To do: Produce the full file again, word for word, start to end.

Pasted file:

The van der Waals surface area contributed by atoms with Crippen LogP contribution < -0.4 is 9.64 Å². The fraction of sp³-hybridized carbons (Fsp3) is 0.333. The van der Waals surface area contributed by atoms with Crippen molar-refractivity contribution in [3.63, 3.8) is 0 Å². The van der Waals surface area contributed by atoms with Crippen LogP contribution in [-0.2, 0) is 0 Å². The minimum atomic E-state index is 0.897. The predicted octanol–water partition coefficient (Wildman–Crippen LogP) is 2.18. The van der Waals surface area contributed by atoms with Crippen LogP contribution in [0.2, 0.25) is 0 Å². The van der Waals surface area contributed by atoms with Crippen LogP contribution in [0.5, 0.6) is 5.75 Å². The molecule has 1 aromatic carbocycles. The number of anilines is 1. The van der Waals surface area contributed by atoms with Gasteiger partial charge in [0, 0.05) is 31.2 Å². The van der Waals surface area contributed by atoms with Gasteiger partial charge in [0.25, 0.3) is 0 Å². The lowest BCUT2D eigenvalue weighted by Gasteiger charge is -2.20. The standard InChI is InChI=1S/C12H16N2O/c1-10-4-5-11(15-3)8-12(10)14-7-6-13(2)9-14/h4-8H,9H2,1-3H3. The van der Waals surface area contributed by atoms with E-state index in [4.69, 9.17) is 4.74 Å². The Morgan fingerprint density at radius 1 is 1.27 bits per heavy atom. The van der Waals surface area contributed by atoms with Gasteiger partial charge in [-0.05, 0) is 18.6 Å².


The van der Waals surface area contributed by atoms with Crippen LogP contribution < -0.4 is 9.64 Å². The fraction of sp³-hybridized carbons (Fsp3) is 0.333. The van der Waals surface area contributed by atoms with Crippen molar-refractivity contribution in [3.63, 3.8) is 0 Å². The van der Waals surface area contributed by atoms with Crippen LogP contribution in [-0.2, 0) is 0 Å². The minimum atomic E-state index is 0.897. The predicted octanol–water partition coefficient (Wildman–Crippen LogP) is 2.18. The van der Waals surface area contributed by atoms with Crippen LogP contribution in [0.2, 0.25) is 0 Å². The van der Waals surface area contributed by atoms with Crippen LogP contribution in [0.5, 0.6) is 5.75 Å². The molecule has 1 aromatic carbocycles. The number of anilines is 1. The van der Waals surface area contributed by atoms with Gasteiger partial charge in [0, 0.05) is 31.2 Å². The van der Waals surface area contributed by atoms with Gasteiger partial charge in [0.25, 0.3) is 0 Å². The lowest BCUT2D eigenvalue weighted by Gasteiger charge is -2.20. The standard InChI is InChI=1S/C12H16N2O/c1-10-4-5-11(15-3)8-12(10)14-7-6-13(2)9-14/h4-8H,9H2,1-3H3. The van der Waals surface area contributed by atoms with E-state index in [4.69, 9.17) is 4.74 Å². The Morgan fingerprint density at radius 1 is 1.27 bits per heavy atom. The van der Waals surface area contributed by atoms with Gasteiger partial charge in [-0.05, 0) is 18.6 Å².